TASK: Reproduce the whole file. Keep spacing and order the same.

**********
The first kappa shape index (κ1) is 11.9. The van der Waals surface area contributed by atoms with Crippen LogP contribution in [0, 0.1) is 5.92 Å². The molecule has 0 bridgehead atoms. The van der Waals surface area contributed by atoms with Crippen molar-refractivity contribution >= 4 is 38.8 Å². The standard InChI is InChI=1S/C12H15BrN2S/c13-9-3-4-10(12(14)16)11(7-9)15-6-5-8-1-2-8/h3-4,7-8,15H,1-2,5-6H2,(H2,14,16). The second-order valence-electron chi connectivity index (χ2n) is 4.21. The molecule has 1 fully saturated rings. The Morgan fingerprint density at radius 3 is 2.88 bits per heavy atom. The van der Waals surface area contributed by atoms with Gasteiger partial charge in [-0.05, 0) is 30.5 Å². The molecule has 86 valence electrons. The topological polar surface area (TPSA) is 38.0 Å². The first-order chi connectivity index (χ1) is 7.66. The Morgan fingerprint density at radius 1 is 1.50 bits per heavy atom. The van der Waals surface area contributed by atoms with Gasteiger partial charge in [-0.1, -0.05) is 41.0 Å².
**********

The first kappa shape index (κ1) is 11.9. The van der Waals surface area contributed by atoms with Crippen LogP contribution in [0, 0.1) is 5.92 Å². The molecule has 0 bridgehead atoms. The van der Waals surface area contributed by atoms with Crippen molar-refractivity contribution >= 4 is 38.8 Å². The standard InChI is InChI=1S/C12H15BrN2S/c13-9-3-4-10(12(14)16)11(7-9)15-6-5-8-1-2-8/h3-4,7-8,15H,1-2,5-6H2,(H2,14,16). The second-order valence-electron chi connectivity index (χ2n) is 4.21. The molecule has 1 fully saturated rings. The Morgan fingerprint density at radius 3 is 2.88 bits per heavy atom. The van der Waals surface area contributed by atoms with Gasteiger partial charge in [-0.05, 0) is 30.5 Å². The molecule has 86 valence electrons. The topological polar surface area (TPSA) is 38.0 Å². The first-order chi connectivity index (χ1) is 7.66. The Morgan fingerprint density at radius 1 is 1.50 bits per heavy atom. The van der Waals surface area contributed by atoms with Gasteiger partial charge in [-0.1, -0.05) is 41.0 Å².